Do you know the differences between Mandarin, Simplified Chinese and Traditional Chinese? Check out Mandarin or Chinese? Part 1

Drink deep, or taste not the Pierian spring – Alexander Pope

I had an interesting conversation with a client. In short, the client was questioning the cost of the 2 Chinese sections, primarily the translation. Honestly, I did not get what the buzz was, and I told him if it is possible to pass me more information via email. 10 minutes later, I ran into the office and saw the message. I was stunned, literally….

The message stated the cost of Traditional and Simplified Chinese is “incorrect”. Given to another vendor’s quote, the cost shall be 30% to 40% less.

“Not again!” I thought.

Most of sales and project managers, in reviewing the statement, may simply consider that the competitor simply undercuts the pricing for the job. However, this is not entirely true. The truth behind that quote may be:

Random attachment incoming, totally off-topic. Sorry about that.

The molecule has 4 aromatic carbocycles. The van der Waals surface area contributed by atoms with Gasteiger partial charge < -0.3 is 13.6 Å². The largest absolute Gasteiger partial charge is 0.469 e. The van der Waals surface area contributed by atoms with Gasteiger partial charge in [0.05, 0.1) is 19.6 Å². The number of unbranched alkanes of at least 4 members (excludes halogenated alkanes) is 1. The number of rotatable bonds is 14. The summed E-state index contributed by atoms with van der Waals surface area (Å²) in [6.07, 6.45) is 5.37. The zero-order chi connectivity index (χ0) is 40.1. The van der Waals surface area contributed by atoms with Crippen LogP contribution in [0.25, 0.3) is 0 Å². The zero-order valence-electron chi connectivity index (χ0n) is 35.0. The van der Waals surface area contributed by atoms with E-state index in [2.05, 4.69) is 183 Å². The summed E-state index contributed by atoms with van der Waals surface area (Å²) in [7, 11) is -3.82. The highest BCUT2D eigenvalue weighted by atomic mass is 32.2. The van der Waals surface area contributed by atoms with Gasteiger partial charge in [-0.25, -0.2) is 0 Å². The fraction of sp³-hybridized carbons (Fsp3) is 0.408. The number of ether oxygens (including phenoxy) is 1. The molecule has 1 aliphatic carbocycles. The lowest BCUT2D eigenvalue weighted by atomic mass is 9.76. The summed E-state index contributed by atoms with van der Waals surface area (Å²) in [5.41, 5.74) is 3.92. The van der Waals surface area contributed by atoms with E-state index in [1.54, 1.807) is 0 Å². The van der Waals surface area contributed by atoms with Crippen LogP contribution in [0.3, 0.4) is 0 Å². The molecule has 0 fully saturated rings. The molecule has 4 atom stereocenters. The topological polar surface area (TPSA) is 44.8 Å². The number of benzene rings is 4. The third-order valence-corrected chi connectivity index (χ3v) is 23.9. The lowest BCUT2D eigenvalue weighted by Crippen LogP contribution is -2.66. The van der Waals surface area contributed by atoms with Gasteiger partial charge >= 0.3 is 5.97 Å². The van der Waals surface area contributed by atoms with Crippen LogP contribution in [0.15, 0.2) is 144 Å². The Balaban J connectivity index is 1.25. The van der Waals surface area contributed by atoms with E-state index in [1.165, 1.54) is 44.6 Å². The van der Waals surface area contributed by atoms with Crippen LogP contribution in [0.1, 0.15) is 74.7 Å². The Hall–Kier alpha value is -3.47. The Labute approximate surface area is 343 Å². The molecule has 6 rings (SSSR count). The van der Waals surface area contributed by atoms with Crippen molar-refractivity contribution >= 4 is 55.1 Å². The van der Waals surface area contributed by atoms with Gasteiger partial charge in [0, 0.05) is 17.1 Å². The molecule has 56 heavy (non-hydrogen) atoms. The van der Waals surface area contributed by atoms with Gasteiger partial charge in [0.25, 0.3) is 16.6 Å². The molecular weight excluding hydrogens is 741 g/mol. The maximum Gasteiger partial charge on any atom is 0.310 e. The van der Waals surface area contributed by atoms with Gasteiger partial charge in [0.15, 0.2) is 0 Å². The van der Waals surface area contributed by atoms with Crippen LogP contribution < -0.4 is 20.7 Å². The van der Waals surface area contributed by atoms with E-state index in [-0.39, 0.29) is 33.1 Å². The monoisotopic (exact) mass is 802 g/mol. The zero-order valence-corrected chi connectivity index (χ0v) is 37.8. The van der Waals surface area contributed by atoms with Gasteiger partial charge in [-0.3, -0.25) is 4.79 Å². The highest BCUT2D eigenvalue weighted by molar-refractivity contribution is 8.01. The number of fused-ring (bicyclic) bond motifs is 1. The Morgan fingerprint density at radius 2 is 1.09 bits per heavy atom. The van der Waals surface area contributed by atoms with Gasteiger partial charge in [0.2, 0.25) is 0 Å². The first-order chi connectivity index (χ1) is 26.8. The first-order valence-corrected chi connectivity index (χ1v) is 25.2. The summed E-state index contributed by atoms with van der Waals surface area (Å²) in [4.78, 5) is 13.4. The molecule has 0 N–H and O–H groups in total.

1. The competitor is using adaptation approach and launches the translations of both Traditional and Simplified Chinese as one (1) Chinese project.
  2. The competitor is able to utilize an open source character converter to produce Traditional Chinese translations from Simplified Chinese or vice versa.

In consideration of a single language vendor, the base word rate will drop. Therefore, the quoted total differs significantly in dollar value. That gets the client’s attention.

However, the problems in that quote are:

  1. Are the translators qualified to handle either Simplified Chinese or Traditional Chinese with an adaptation approach? Unlike Spanish and French variations, the 2 Chinese variations do not only have syntax and expression differences, but also character differences. Some of the Simplified Chinese characters are actually the Traditional Chinese older forms, which are obsolete in Traditional Chinese world. Furthermore, some converters cannot pick up these characters; therefore, editors may possibly skip them in the adaptation stage.